Let me put this out into the ether for a second, we are fans of horror movies and the genre as a whole. This piece iss just a quick look at the evolution of the genre and popular films during that time. IF there is any genre that has changed as much just as much as horror has and you think we should cover it, let us know in the comments!
Origins: The Birth of Horror
Horror as a concept has a rather interesting past and we wouldn’t expect anything less from the genre. On a broad spectrum, horror classifies any creative work the incites fear for entertainment purposes of satisfaction. With its broad meaning, there are plenty of splinter branches and tangents within the genre itself which we hope to detail as many significant eras below as possible. The first director to classify themselves under horror was French filmmaker Georges Méliès, who was a general pioneer in the industry at the time. Georges created his short film Le Manoir du Diable in 1896, and is credited by some as the first horror film. Horror is influenced by the works of Bram Stoker, Mary Shelley, and Edgar Allen Poe just to name a few.
into the 1920s, German Expressionism played a major role in the continued evolution of the genre. Robert Wiene’s The Cabinet of Dr. Caligari was a major success for the genre as a whole on both the critical and commercial fronts.
Bring Out the Classics!
Alright Univeral, it is time to make your move. While the term “horror” wasn’t widely used for classification until the 1930s, classic horror films found a rise within Universal’s classic monster universe. Rolling into the 30s horror thrived in theatres around the world once there were monsters to take the physical image of fear. We are looking at you Dracula, Frankenstein, and The Mummy. Horror was an intriguing genre in its growing years, as this was the first time where audiences could put a face to the fear that they were feeling throughout their daily lives. While horror was finally beginning to be widely used, many of the films in this era fall closer under the suspense and science fiction styles.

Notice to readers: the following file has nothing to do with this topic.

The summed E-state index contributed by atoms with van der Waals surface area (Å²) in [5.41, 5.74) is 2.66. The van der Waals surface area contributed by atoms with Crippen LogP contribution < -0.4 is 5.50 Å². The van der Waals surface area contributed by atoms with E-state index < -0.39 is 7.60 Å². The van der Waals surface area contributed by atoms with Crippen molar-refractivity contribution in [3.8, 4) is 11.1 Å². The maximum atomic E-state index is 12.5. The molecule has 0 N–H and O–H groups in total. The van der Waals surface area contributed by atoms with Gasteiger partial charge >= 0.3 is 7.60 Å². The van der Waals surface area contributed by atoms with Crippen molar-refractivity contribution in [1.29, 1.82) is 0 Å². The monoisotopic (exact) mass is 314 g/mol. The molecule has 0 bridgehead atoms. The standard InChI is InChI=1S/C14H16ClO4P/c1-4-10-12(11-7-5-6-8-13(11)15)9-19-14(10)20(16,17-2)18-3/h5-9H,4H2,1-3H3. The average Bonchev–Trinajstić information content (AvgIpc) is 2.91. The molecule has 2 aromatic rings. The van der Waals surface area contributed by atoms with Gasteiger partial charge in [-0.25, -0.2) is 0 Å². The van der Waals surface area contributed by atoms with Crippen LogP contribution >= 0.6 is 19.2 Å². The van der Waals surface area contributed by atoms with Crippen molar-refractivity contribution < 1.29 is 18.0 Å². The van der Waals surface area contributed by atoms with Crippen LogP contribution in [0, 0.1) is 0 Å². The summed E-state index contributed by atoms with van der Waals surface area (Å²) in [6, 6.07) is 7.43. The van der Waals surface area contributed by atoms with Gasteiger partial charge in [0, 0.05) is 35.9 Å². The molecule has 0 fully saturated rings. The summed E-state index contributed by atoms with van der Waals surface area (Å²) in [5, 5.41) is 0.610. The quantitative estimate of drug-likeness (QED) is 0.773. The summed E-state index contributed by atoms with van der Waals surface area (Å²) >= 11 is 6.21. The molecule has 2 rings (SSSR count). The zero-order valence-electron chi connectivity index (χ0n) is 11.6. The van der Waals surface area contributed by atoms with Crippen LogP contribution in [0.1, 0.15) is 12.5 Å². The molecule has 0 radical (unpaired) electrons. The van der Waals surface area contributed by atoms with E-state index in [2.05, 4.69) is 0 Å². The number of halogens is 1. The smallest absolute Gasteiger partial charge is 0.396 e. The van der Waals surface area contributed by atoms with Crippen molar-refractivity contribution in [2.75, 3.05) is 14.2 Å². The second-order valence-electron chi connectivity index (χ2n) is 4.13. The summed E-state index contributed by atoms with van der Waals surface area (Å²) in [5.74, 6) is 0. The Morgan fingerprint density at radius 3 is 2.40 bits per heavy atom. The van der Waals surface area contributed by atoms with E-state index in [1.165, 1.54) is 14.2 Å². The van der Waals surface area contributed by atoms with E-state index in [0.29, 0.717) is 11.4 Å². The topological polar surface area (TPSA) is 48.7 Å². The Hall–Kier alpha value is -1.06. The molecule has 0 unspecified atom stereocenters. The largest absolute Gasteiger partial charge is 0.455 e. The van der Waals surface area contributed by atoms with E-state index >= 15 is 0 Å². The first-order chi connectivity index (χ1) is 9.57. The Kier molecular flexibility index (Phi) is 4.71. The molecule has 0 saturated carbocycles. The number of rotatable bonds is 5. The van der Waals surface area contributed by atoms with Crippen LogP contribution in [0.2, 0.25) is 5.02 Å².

Emerging into the 40s and 50s, horror found its stride in the world of B-Movies. However, this era of time deserves its own article on the subject.
Let the Slashing Begin!
Slasher films are horror’s bread and butter. While the slasher subgenre found its initial start during the 1960s, between 1978 – 1984 is widely considered the golden age of the genre. If for some reason you have been living under a rock for the past forty years or so and have no idea what a slasher film is, here we are talking about Nightmare on Elm Street, Friday the 13th, Texas Chainsaw Massacre etc…the list goes on and on. Now think to yourself, who would be in the right mind to want to watch a few helpless horny teenagers be murdered casually and with ease? For a sense of sexual pleasure?
An argument exists out on the Internet about why slasher films succeeded commercially, while some have even developed a cult following. Since many of these films have core scenes that are essentially murderer stalking prey, it either appeases humans’ subconscious urges to be in the hunter positions themselves. During this golden age, audiences had a rather displaced and tragic view on pleasure, so these films filled that hole in their hearts…Literally.
Let Us Into Your Mind
Films that examine and play with our minds have often been more intriguing than your common thriller, but why is that? Since the average movie-goer doesn’t understand the inner workings of the human psyche, and psychological horror capitalizes on that. Psychological horror is a rather broad open-ended category as it includes any film that uses mental and psychological states to scare and disturb their audience. Films in this subgenre utilize the concept of dread, as well as humans’ innate fear of the concept, to achieve maximum horror results. Many modern-day tropes in other genres derive from psychological horrors such as an unreliable narrator, emotional trauma, and mental disorders.
Gore, Torture, Death, What Else?